An experiment carried out at Snake River Correctional Institute found that inmates who were shown nature videos were less likely to be aggressive behind bars. The team believes that the images help relax the inmates, reducing negative emotions and behaviors such as distress, irritability, and nervousness which can cause them to lash out in aggression.
"We need nature for our physical and psychological well-being," said clinical psychotherapist Dr Patricia Hasbach, of ecospychology practice NorthWest Ecotherapy in Oregan, who presented the research.
"Although direct contact with real nature is most effective, studies have shown that even indirect. nature exposure can provide temporary relief from psychological stress in daily life."
The team performed their study at the Snake River Correctional Institution in Oregon which houses 48 inmates. Half of them were given nature videos to view during their scheduled indoor recreation time, three to four times a week over the course of a year. These videos included images of a wide range of environments, such as oceans, forests, rivers, or the Earth viewed from space and cloud fly-throughs. They also included anthropic settings such as aquarium scenes or logs burning in a fireplace. The other half, the control group, were not offered the chance to view the videos.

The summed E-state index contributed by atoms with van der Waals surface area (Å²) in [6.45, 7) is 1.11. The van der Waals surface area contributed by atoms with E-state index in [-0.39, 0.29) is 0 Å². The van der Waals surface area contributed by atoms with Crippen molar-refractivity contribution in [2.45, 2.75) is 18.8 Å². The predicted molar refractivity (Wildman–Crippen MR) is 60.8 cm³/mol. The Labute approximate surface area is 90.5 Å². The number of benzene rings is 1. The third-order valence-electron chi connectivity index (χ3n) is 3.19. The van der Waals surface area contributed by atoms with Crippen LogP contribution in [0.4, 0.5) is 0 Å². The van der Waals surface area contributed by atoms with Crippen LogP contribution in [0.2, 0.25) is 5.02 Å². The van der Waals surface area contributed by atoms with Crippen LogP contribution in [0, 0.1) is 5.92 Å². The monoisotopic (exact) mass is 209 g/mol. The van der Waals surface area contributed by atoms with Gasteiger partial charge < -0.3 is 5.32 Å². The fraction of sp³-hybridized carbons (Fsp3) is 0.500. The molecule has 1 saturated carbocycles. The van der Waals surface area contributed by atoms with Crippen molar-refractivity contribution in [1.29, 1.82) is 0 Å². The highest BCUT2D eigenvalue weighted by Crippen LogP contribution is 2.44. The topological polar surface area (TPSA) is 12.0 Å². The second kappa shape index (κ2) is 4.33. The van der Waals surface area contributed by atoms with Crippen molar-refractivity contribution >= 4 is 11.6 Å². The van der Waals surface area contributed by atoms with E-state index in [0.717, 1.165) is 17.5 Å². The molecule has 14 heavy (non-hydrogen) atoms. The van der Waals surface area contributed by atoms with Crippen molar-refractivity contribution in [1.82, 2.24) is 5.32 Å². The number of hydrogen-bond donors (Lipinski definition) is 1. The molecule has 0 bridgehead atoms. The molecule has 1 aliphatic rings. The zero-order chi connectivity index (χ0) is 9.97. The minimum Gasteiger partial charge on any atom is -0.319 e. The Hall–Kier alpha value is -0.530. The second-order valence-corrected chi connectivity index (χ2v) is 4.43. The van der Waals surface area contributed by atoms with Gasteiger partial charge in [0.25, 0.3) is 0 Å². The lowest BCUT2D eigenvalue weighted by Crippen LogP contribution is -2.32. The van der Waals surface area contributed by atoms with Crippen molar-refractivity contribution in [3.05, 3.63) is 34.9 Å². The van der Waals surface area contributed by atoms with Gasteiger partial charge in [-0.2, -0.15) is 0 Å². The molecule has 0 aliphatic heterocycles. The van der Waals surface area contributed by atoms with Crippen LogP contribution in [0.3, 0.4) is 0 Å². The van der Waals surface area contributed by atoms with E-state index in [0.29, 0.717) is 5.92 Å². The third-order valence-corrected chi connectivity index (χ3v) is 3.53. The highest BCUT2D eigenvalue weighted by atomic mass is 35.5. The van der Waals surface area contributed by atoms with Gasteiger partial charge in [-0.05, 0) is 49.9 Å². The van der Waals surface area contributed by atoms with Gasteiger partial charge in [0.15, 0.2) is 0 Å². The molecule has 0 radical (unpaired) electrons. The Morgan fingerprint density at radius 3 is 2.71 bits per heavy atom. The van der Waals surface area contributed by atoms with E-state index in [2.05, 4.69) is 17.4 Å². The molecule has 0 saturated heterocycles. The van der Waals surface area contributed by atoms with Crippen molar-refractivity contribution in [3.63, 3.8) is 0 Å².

"Inmate surveys and case study interviews with inmates suggested that negative emotions and behaviors such as aggression, distress, irritability and nervousness were reduced following the viewing of videos and lasted for several hours post-viewing," said Dr Hasbach.
Prisoners who viewers the videos were involved in 26% fewer violent events compared to the control group, though the change can't be directly attributed to the videos. Still, the experiment had such good results that other prisons are starting to showcase nature videos.
"This is equivalent to 13 fewer violent incidents over the year, a substantial reduction in real world conditions, since nearly all such events result in injuries to inmates or officers," Hasbach said.
Prison staff, however, reported through interviews and written surveys that viewing the videos appeared to have a positive effect on the inmates -- so much so that they started using the videos as a targeted intervention when they see warning signs that an inmate may be about to act out.